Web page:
The military in Burkina Faso says it has seized power and overthrown President Roch Kaboré.
The announcement was made on state television by an army officer, who cited the deteriorating security situation for the military takeover.
Mr Kaboré had faced growing discontent over his failure to stem an Islamist insurgency.
His whereabouts are unclear, but the officer said that all those detained were in a secure location.
The coup comes a day after troops seized barracks, and gunshots were heard in the capital, Ouagadougou.
Earlier, the ruling People’s Movement for Progress (PMP) party said that both Mr Kaboré and a government minister had survived an assassination attempt.
On Sunday, mutinying troops demanded the sacking of military chiefs and more resources to fight militants linked to the Islamic State (IS) group and al-Qaeda.
The army statement said Mr Kaboré had failed to unite the nation and to deal effectively with the security crisis which “threatens the very foundations of our nation”.
The statement was issued in the name of a group not heard of previously, the Patriotic Movement for Safeguard and Restoration or MPSR, its French acronym.
Although read out by another officer, the statement was signed by Lt-Col Paul-Henri Sandaogo Damiba, who is believed to be the coup leader and a senior commander with years of experience fighting the Islamist militants.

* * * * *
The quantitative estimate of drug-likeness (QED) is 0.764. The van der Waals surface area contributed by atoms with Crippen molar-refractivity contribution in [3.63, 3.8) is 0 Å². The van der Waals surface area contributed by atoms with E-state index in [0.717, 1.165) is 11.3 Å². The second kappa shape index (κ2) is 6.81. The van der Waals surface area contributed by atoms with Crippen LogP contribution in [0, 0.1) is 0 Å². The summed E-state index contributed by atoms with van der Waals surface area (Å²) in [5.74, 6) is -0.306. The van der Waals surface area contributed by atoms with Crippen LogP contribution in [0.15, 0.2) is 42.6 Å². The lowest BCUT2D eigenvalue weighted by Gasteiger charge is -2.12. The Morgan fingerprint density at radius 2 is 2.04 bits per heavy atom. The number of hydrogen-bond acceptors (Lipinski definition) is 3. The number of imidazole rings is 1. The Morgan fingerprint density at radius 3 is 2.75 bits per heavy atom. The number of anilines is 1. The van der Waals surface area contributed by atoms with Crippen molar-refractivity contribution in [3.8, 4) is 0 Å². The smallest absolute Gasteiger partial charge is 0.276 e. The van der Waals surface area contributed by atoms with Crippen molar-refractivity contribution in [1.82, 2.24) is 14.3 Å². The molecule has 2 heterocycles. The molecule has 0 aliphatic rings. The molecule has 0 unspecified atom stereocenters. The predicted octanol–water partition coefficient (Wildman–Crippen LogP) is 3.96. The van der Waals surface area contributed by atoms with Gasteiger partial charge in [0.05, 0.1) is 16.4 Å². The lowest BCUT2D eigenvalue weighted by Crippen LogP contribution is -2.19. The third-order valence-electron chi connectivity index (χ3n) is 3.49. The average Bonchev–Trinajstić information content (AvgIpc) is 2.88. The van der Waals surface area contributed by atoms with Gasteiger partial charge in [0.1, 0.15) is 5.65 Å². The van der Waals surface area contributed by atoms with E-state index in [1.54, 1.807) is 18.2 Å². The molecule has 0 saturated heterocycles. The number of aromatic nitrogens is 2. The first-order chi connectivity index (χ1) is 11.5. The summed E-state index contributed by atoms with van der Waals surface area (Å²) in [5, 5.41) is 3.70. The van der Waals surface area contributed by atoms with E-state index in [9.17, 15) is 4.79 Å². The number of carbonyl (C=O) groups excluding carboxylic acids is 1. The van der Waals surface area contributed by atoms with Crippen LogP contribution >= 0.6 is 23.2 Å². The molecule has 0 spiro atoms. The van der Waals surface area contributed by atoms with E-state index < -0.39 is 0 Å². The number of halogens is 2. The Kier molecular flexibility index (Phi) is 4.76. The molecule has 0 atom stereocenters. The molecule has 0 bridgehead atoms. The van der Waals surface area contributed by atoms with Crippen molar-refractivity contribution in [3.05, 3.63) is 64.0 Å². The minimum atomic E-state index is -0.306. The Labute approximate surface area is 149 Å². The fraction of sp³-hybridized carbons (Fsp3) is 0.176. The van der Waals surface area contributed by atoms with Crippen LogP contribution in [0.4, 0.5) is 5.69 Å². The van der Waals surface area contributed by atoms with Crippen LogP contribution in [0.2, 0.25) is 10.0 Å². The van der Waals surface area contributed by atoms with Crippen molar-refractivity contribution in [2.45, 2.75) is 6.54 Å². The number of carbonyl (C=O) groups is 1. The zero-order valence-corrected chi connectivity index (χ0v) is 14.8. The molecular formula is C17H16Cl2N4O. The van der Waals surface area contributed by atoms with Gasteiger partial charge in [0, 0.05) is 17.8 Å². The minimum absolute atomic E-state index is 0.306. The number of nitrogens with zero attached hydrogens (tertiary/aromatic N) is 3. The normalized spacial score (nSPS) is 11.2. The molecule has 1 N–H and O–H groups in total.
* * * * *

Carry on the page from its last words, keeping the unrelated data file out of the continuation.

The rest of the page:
The statement said that parliament and the government had been dissolved, and the constitution suspended, but promised a “return to constitutional order” within a “reasonable time”.
The military also announced the closure of Burkina Faso’s borders.
UN chief António Guterres condemned the coup and called on the military to “ensure the protection and the physical integrity” of Mr Kaboré.
The African Union and regional bloc, Ecowas, have also condemned the forceful takeover of power, with Ecowas saying it holds the soldiers responsible for the deposed president’s well-being.
Earlier, the news of his detention was received with cheers and celebrations in Ouagadougou, reports the BBC’s senior Africa correspondent Anne Soy.
Earlier video footage from the capital appeared to show armoured vehicles – reportedly used by the presidency – peppered with bullet holes and abandoned in the street.
Mobile internet services have been disrupted, though fixed-line internet and domestic wi-fi are working.
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